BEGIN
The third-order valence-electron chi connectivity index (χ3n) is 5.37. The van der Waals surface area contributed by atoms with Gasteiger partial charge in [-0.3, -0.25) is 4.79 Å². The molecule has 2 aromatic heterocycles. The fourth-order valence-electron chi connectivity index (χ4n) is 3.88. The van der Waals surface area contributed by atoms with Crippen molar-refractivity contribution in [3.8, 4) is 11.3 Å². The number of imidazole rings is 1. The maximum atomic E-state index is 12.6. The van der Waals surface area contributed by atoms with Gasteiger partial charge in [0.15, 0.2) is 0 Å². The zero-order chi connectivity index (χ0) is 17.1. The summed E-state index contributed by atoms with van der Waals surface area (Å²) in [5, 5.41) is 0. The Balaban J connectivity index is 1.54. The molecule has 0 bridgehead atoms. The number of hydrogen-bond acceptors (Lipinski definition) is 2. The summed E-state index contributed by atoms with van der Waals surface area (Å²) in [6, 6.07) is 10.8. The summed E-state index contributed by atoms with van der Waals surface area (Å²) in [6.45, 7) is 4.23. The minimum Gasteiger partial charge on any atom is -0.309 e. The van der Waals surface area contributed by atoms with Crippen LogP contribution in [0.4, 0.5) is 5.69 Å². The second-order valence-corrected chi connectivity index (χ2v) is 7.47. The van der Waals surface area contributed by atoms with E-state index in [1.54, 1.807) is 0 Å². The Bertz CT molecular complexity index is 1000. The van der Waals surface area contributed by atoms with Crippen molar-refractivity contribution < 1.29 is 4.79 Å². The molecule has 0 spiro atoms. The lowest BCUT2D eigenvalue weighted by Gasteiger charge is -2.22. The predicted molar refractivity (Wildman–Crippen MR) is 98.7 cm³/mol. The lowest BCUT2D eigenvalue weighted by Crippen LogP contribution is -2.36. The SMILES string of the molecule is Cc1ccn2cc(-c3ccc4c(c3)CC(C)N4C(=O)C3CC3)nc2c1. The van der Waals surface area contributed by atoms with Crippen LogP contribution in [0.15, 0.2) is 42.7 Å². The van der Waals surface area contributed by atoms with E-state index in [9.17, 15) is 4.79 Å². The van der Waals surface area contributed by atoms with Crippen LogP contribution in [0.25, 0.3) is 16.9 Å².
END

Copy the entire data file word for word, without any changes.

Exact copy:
The third-order valence-electron chi connectivity index (χ3n) is 5.37. The van der Waals surface area contributed by atoms with Gasteiger partial charge in [-0.3, -0.25) is 4.79 Å². The molecule has 2 aromatic heterocycles. The fourth-order valence-electron chi connectivity index (χ4n) is 3.88. The van der Waals surface area contributed by atoms with Crippen molar-refractivity contribution in [3.8, 4) is 11.3 Å². The number of imidazole rings is 1. The maximum atomic E-state index is 12.6. The van der Waals surface area contributed by atoms with Gasteiger partial charge in [0.15, 0.2) is 0 Å². The zero-order chi connectivity index (χ0) is 17.1. The summed E-state index contributed by atoms with van der Waals surface area (Å²) in [5, 5.41) is 0. The Balaban J connectivity index is 1.54. The molecule has 0 bridgehead atoms. The number of hydrogen-bond acceptors (Lipinski definition) is 2. The summed E-state index contributed by atoms with van der Waals surface area (Å²) in [6, 6.07) is 10.8. The summed E-state index contributed by atoms with van der Waals surface area (Å²) in [6.45, 7) is 4.23. The minimum Gasteiger partial charge on any atom is -0.309 e. The van der Waals surface area contributed by atoms with Crippen LogP contribution in [0.4, 0.5) is 5.69 Å². The second-order valence-corrected chi connectivity index (χ2v) is 7.47. The van der Waals surface area contributed by atoms with E-state index in [1.54, 1.807) is 0 Å². The Bertz CT molecular complexity index is 1000. The van der Waals surface area contributed by atoms with Crippen molar-refractivity contribution < 1.29 is 4.79 Å². The molecule has 0 spiro atoms. The lowest BCUT2D eigenvalue weighted by Gasteiger charge is -2.22. The predicted molar refractivity (Wildman–Crippen MR) is 98.7 cm³/mol. The lowest BCUT2D eigenvalue weighted by Crippen LogP contribution is -2.36. The SMILES string of the molecule is Cc1ccn2cc(-c3ccc4c(c3)CC(C)N4C(=O)C3CC3)nc2c1. The van der Waals surface area contributed by atoms with Crippen LogP contribution in [0.15, 0.2) is 42.7 Å². The van der Waals surface area contributed by atoms with E-state index in [9.17, 15) is 4.79 Å². The van der Waals surface area contributed by atoms with Crippen LogP contribution in [0.25, 0.3) is 16.9 Å².